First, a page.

"I think honing in on this particular community that is really quite impacted by smoke exposure on the health side of things is really great," D'Evelyn said. "It's a gap that needs to be addressed."

For years, public health officials have told people to go inside on bad air quality days, even though, without testing and filtration, indoor air quality often isn't much better than what's outside. Although skilled nursing facilities follow numerous federal regulations to participate in the Medicaid and Medicare programs — covering anything from building safety features, like fire sprinklers, to residents' rights — indoor air quality isn't addressed.

"There really aren't any regulatory standards for indoor air quality, broadly, in any country that I'm aware of," said Katherine Pruitt, national senior director for policy at the American Lung Association.

Without the few indoor air quality monitors in the study, long-term care facility managers or operators might check their local air quality index, or AQI, on their smartphone's weather app or by watching the news. But air quality monitors don't always provide accurate information about the air outside, let alone inside a building. Rural areas are particularly underserved by air quality monitors. According to Montrose, 25% to 30% of skilled nursing facilities in the Mountain West are more than 30 miles from a regulatory-grade monitor. Indoor air quality monitoring is rare outside of studies like Montrose's.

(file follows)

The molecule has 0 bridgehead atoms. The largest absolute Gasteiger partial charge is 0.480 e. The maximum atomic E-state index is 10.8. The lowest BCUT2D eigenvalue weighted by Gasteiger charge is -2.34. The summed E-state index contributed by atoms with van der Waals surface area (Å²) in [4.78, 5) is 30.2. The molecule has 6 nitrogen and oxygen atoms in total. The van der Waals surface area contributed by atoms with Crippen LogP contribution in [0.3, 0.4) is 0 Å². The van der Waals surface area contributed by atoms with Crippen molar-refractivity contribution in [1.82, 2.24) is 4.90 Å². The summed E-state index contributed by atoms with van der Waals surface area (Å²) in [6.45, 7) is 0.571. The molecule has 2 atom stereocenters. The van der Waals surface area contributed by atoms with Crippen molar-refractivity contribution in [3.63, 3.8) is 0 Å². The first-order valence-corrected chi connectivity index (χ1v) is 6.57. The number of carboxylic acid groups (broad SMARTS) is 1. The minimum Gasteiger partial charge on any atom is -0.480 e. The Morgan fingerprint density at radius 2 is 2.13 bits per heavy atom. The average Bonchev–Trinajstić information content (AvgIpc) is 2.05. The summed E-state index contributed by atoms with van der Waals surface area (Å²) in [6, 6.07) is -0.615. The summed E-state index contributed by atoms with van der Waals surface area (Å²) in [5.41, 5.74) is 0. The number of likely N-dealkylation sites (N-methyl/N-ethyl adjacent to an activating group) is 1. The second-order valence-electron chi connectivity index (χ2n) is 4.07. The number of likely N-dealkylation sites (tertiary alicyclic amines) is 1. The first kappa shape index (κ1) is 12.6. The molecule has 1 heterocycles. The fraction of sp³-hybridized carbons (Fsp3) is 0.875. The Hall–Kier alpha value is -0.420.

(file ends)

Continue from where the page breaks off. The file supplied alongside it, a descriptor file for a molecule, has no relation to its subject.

That's why Montrose is on a quest to get more air quality monitors placed inside facilities. In 2019, he contacted more than 80 Boise-area nursing and assisted living facilities to gauge interest and concern about wildfire smoke. In 2020, he collected data from indoor and outdoor air quality monitors at four nursing homes — two in the Boise area, others in northern and eastern Idaho. The monitors recorded particulate air pollution inside one facility nearly 17 times what's considered healthy.

In 2021, data collected from six facilities from July to October — four in Idaho and two in the Missoula, Montana, area — also showed that in some buildings indoor and outdoor air quality were almost identical on smoky days. Montrose repeated the monitoring at four other southern Idaho facilities last summer. The monitors fed real-time data to a dashboard that people running the nursing homes could see and respond to.

Protecting seniors from wildfire smoke is an important piece of wildfire preparedness, yet Montrose acknowledged that conducting research in nursing homes and care facilities has challenges. Unique ethical considerations arise with dementia or Alzheimer's patients, who can't give informed consent. Staff turnover makes it hard for researchers like Montrose to establish relationships with facility operators, and asking overburdened nurses or employees to do extra work, like understanding and checking air quality monitors, can be a nonstarter. Still, Montrose said, people living in long-term care facilities are particularly vulnerable. "If we can protect them, there's great benefit to our communities," he said.